|Publication number||US5862369 A|
|Application number||US 08/709,239|
|Publication date||Jan 19, 1999|
|Filing date||Sep 3, 1996|
|Priority date||Dec 30, 1991|
|Publication number||08709239, 709239, US 5862369 A, US 5862369A, US-A-5862369, US5862369 A, US5862369A|
|Inventors||Terry J. Parks, Darius D. Gaskins|
|Original Assignee||Dell Usa, L.P.|
|Export Citation||BiBTeX, EndNote, RefMan|
|Patent Citations (17), Non-Patent Citations (2), Referenced by (5), Classifications (6), Legal Events (5)|
|External Links: USPTO, USPTO Assignment, Espacenet|
This application is a continuation of application Ser. No. 08/444,445, filed May 19, 1995 now abandoned.
This is also a Continuation-in-Part of U.S. patent application Ser. No. 07/816,313 titled "Integrated Delay Line" which was filed Dec. 30, 1991 whose inventors are Thomas J. Kocis and Darius D. Gaskins and which issued on Sep. 14, 1993 as U.S Pat. No. 5,245,231.
The present invention relates to device operations in computer systems, and more specifically to a method and apparatus which enables circuitry in a device to detect and take advantage of individual device performance variations, thus improving hardware performance.
Computer systems generally comprise a plurality of different devices or chips which interconnect to perform desired functions. As a result of the fabrication process involved, each of the various logic circuitry comprised on a chip includes a similar derating factor. In other words, the various logic circuitry comprised on a chip operate "in sync" and thus will all be categorized as either having a fast, medium or slow speed. Thus, the entire chip may generally be categorized as either fast, medium or slow compared to other chips. This is caused by process variation and differences between voltage and temperature, among other factors.
Computer systems typically use state transition logic or other synchronous circuitry to implement desired functions. However, current state machine implementations are generally not optimized for individual device performance variations. Current state transition logic is typically designed to function at worst case device performance levels, and the resulting state machine performance is consequently sub-optimal. This problem occurs when a signal path exists through state transition logic which, under worst case conditions, takes longer to propagate than the period of the system clock. However, under actual operating conditions, such as in a "fast" chip, the propagation time may be much less than one period of the system clock. When this occurs, state transition logic is forced to wait an additional clock cycle to sample the output of this path. Depending on actual operating conditions, this delay may not be necessary. Therefore, a method and apparatus is desired which enables logic circuitry to take full advantage of the intrinsic performance of the device in which the logic is embedded and thus increases device performance.
The present invention comprises a simple and reliable method and apparatus which enables circuitry to detect and take advantage of the intrinsic performance or delay characteristics of the respective device in which the circuitry is embedded. By determining the delay characteristics of the device and sampling signals based on this information, the circuitry can sometimes avoid having to wait for additional clock cycles. These additional clock cycles are always required for logic in prior art devices which do not take advantage of the device's intrinsic performance. Thus, the present invention considerably increases device performance.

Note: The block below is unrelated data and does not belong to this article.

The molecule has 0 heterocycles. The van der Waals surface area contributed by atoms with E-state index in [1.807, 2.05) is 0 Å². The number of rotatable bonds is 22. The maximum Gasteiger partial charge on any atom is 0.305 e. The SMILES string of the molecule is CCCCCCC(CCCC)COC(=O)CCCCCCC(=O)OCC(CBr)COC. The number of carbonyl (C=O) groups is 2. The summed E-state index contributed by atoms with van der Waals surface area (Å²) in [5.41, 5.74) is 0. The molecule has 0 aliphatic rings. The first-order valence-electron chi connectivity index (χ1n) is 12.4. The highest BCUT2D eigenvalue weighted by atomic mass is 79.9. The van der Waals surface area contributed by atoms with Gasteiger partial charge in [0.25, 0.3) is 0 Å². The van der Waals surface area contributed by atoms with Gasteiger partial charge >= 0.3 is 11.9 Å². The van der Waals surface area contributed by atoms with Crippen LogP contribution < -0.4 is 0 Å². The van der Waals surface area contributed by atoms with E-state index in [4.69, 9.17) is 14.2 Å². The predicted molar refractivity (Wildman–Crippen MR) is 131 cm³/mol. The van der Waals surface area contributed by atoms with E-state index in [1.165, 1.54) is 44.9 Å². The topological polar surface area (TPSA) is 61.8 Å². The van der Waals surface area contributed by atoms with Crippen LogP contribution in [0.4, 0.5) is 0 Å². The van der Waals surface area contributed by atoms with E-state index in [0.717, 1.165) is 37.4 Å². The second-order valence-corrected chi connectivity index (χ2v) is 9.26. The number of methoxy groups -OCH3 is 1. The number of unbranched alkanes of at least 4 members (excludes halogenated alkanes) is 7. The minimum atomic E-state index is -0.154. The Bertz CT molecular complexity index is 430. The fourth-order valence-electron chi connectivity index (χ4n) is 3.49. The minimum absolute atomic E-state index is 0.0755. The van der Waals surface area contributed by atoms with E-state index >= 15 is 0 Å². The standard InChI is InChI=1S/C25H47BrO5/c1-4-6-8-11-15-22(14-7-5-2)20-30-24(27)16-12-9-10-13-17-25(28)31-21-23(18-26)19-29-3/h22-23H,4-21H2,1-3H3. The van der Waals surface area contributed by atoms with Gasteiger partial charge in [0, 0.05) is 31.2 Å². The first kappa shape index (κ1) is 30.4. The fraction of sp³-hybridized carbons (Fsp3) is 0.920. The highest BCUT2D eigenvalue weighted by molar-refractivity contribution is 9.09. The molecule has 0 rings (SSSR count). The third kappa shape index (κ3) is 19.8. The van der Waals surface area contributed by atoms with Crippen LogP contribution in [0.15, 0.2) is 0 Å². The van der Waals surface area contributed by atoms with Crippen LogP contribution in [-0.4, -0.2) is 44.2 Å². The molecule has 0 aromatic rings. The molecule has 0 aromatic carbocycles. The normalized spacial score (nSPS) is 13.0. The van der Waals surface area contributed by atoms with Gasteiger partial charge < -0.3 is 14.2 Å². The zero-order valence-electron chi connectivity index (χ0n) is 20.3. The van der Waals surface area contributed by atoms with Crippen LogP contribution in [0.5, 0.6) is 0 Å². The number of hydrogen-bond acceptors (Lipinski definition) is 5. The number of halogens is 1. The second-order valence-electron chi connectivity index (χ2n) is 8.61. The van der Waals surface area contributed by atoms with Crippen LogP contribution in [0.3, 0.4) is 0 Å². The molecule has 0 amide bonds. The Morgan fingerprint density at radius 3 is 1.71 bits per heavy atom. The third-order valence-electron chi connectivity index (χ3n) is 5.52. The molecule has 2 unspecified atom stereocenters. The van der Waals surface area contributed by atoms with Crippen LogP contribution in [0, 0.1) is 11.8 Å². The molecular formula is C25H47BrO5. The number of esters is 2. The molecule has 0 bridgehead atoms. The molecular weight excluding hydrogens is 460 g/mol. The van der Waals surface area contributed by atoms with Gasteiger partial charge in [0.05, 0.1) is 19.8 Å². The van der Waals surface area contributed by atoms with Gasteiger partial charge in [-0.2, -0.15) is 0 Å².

A device delay encoder circuit included in a device encodes the instantaneous delay coefficient of the device in question. The device delay encoder includes a number of delay elements connected serially such that the output of one delay element is connected to the input of the next and so on. The outputs of each of the delay elements are connected to D-type flip-flops. A clocking signal used on the device is provided to the input of the first delay element and is also provided to the clock inputs of each of the flip-flops. At each rising edge of the clocking signal, the prior falling edge will have propagated through a certain number of delay elements. An encoder analyzes the contents of the flip-flops at each rising edge to determine how many delay elements through which the falling edge has propagated and thus whether the delay elements should be considered fast or slow. As discussed in the background, all of the logic circuitry on a chip has a similar derating factor, and thus the performance of the delay elements is indicative of the performance of the entire chip. A certain threshold is chosen such that if the preceding falling edge has propagated through a certain number of delay elements by the next rising edge, the chip is considered fast. Otherwise the chip is considered slow. The encoded device delay information is then used by logic circuitry in the respective device on that cycle to determine when to sample respective internal signals.
In one embodiment, the present invention is incorporated into a cache controller's cache hit logic. In this embodiment, it is assumed that zero wait state tag compare cycles are possible under fast operating conditions, i.e. a fast chip with a small delay coefficient, and one wait state is required for a slow chip with a larger delay coefficient. The device delay encoder samples the device delay characterization on each clock cycle rising edge and categorizes the device as either fast or slow depending on a certain threshold. The cache hit logic in the cache controller uses the device delay information in determining when to sample for a cache memory hit and return a bus ready signal in response to the address strobe signal output from the CPU. If a small device delay is detected, then it is assumed that the tag compare cycle is performed quickly, and the bus ready signal is returned in zero wait states. If a large device delay is detected, then a wait state is used to delay assertion of the bus ready signal for an additional cycle, thus allowing more time to sample for a cache hit. Therefore, where a respective device has a small delay coefficient, and the device includes logic according to the present invention, the device can perform operations in a reduced number of clock cycles. This significantly increases device performance.